Thrive will commercialise a blood test for multiple early-stage cancers based on research at Johns Hopkins University, following a series A round backed by Blue Cross and Blue Shield Association.
US-based oncology diagnostics technology startup Thrive Earlier Detection launched yesterday with 110m in series A funding from investors including of health insurer Blue Cross and Blue Shield Association and diagnostics services provider Exact Sciences.
The round was led by venture capital firm Third Rock Ventures and included Section 32, Casdin Capital, Biomatics Capital, Invus, Cowin Venture, Camden Partners, Gamma 3 and unnamed additional investors.
Blue Cross and Blue Shield Association participated in the round through its corporate venturing arm, BlueCross BlueShield Venture Partners.
Thrive Earlier Detection will further advance and commercialise a blood test called CancerSeek that is capable of detecting multiple cancer types at an early stage. The test boasts a specificity of more than 99% while minimising false positives.
The test is based on research by three faculty members at Johns Hopkins University: Bert Vogelstein, the Clayton professor of oncology and pathology, and professors of oncology Kenneth Kinzler and Nickolas Papadopoulos.
Thrive will integrate patient data and machine learning to further improve CancerSeek, which relies on analysing a combination of DNA and protein measurements. It has already secured Breakthrough Device designation from the US Food and Drug Administration for pancreatic and ovarian cancers.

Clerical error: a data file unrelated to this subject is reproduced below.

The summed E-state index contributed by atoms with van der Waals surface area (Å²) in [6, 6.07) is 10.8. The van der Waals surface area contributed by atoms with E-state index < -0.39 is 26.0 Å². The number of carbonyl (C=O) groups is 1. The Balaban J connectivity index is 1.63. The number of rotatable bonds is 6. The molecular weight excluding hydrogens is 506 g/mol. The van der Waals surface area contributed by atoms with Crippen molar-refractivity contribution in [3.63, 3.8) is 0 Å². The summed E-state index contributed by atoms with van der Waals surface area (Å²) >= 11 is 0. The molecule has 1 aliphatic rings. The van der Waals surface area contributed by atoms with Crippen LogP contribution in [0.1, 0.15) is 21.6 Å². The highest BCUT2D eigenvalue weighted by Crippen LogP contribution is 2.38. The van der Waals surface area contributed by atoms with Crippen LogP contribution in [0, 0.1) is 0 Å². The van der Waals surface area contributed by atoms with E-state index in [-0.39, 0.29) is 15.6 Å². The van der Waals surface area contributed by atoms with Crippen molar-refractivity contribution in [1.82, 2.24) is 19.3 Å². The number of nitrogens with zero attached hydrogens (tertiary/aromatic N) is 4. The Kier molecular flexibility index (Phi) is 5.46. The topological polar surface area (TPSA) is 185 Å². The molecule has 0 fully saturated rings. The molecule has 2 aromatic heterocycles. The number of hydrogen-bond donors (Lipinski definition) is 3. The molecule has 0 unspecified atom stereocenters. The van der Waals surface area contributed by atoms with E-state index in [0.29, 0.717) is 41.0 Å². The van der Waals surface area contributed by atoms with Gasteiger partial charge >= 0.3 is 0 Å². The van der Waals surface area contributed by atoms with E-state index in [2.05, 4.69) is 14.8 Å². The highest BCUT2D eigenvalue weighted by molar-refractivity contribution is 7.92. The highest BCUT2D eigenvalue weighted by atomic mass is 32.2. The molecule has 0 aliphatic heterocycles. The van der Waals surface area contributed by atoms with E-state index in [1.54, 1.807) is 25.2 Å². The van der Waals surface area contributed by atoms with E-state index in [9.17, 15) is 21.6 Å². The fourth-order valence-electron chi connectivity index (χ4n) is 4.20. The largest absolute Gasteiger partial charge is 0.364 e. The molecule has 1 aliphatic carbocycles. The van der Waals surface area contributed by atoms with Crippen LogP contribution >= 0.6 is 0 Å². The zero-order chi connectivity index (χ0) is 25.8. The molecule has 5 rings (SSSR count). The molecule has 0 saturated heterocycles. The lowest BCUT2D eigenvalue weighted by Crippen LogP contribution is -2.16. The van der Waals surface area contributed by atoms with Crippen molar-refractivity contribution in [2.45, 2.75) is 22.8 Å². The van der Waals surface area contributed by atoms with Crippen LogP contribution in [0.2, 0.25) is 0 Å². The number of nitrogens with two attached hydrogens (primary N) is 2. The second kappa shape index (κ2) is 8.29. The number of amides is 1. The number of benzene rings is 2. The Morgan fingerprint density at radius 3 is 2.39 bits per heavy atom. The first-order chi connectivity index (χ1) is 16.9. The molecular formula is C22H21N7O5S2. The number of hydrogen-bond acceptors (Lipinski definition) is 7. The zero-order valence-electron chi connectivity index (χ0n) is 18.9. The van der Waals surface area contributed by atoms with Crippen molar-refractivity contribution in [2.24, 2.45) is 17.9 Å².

The company was established by Third Rock Ventures, and Third Rock partners Steven Kafka and Christoph Lengauer are its chief executive and chief innovation officer, respectively.
Kafka said: “To be truly useful to patients, new medical technology must be developed with rigorous evidence and designed to be affordable and readily integrated into routine medical care.
“With the help of experts and strategic partners, Thrive is launching today to advance a novel test for the earlier detection of multiple cancers, which we aim to augment with an integrated service that helps patients manoeuvre the often confusing path that follows a cancer diagnosis.”
The original version of this article appeared on our sister site, Global University Venturing.